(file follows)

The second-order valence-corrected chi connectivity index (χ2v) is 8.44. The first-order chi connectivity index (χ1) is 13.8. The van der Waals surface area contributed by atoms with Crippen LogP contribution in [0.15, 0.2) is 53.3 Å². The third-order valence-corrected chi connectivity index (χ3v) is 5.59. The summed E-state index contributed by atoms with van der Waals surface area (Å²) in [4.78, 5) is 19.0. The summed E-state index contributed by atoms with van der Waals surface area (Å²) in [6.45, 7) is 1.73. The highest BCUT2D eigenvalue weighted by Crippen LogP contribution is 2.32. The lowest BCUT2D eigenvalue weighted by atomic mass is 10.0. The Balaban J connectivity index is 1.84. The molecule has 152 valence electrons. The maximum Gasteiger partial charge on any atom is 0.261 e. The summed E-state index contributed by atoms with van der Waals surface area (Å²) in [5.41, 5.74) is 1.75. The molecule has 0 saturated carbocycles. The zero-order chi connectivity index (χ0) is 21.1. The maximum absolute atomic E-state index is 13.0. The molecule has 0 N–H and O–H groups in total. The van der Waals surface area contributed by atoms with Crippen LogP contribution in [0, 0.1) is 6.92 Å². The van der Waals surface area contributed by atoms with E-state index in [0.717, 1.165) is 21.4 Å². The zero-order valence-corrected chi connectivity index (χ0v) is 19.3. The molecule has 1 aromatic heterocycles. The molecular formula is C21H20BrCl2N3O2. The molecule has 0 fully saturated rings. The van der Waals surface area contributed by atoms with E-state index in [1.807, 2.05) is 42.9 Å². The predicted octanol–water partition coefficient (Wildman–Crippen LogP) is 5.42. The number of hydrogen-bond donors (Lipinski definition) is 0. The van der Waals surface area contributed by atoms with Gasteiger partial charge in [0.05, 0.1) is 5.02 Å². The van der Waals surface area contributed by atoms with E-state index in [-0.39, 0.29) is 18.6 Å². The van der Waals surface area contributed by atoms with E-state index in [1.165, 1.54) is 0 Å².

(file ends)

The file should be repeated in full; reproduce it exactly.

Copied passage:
The second-order valence-corrected chi connectivity index (χ2v) is 8.44. The first-order chi connectivity index (χ1) is 13.8. The van der Waals surface area contributed by atoms with Crippen LogP contribution in [0.15, 0.2) is 53.3 Å². The third-order valence-corrected chi connectivity index (χ3v) is 5.59. The summed E-state index contributed by atoms with van der Waals surface area (Å²) in [4.78, 5) is 19.0. The summed E-state index contributed by atoms with van der Waals surface area (Å²) in [6.45, 7) is 1.73. The highest BCUT2D eigenvalue weighted by Crippen LogP contribution is 2.32. The lowest BCUT2D eigenvalue weighted by atomic mass is 10.0. The Balaban J connectivity index is 1.84. The molecule has 152 valence electrons. The maximum Gasteiger partial charge on any atom is 0.261 e. The summed E-state index contributed by atoms with van der Waals surface area (Å²) in [5.41, 5.74) is 1.75. The molecule has 0 saturated carbocycles. The zero-order chi connectivity index (χ0) is 21.1. The maximum absolute atomic E-state index is 13.0. The molecule has 0 N–H and O–H groups in total. The van der Waals surface area contributed by atoms with Crippen LogP contribution in [0, 0.1) is 6.92 Å². The van der Waals surface area contributed by atoms with E-state index in [0.717, 1.165) is 21.4 Å². The zero-order valence-corrected chi connectivity index (χ0v) is 19.3. The molecule has 1 aromatic heterocycles. The molecular formula is C21H20BrCl2N3O2. The molecule has 0 fully saturated rings. The van der Waals surface area contributed by atoms with E-state index in [1.807, 2.05) is 42.9 Å². The predicted octanol–water partition coefficient (Wildman–Crippen LogP) is 5.42. The number of hydrogen-bond donors (Lipinski definition) is 0. The van der Waals surface area contributed by atoms with Gasteiger partial charge in [0.05, 0.1) is 5.02 Å². The van der Waals surface area contributed by atoms with E-state index in [-0.39, 0.29) is 18.6 Å². The van der Waals surface area contributed by atoms with E-state index in [1.165, 1.54) is 0 Å².